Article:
In early March, federal and provincial governments reached a deal with the hereditary chiefs on Wet'suwet'en rights and land title. That ended the blockades, although it did not resolve the underlying conflict over the Coastal GasLink pipeline project.
— In mid-March, the country went into lockdown as the deadly coronavirus that causes COVID-19 began sweeping the country. Canadians were told to stay home and avoid contact with others as much as possible. All but essential businesses were shut down and the economy went into a tailspin. Trudeau himself had to go into isolation for several weeks after his wife contracted the disease.
The government stepped in with hundreds of billions of dollars worth of hastily created relief programs to help Canadians stay afloat during the pandemic.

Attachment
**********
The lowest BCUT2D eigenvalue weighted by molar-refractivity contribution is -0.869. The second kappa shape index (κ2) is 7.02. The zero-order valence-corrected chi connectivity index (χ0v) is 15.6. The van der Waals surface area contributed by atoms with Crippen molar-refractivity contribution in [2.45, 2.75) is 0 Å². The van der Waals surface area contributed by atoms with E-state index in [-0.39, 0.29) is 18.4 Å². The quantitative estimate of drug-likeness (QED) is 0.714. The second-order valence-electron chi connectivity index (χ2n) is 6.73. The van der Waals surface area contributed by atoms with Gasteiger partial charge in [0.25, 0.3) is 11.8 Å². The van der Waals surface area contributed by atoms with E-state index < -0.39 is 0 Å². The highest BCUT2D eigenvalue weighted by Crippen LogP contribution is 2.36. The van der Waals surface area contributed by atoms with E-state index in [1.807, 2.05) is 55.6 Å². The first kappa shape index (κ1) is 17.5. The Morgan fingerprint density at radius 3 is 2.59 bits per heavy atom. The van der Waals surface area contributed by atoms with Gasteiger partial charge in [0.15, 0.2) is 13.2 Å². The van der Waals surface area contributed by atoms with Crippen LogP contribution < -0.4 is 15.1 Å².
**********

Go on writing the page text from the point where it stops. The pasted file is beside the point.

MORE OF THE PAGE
As the pandemic went into a bit of a lull over the summer, provinces began relaxing some of the public health restrictions. But the spread of the coronavirus has spiked again this fall and the country is now in the midst of a second wave that threatens to be even more deadly than the first, which killed more than 9,000 Canadians. Federal and provincial governments are struggling to contain it without forcing the country back into an economically devastating lockdown.
John Ivison: At least Canadians now know that Trudeau's priorities don't include them
Reason returned to Parliament Hill as the Liberals made clear they will not regard a new Conservative motion on Canada’s pandemic response to be a matter of confidence. The Trudeau Liberals have wisely decided not to tax the patience of voters who have no interest in an election over procedural issues like opposition day motions. American economist Thomas Sowell might well have been talking about the folly in the Commons when he said no one will truly understand politics until people understand that politicians are not trying to solve the public’s problems, they are trying to solve their own, “of which getting elected and re-elected are no. 1 and no. 2.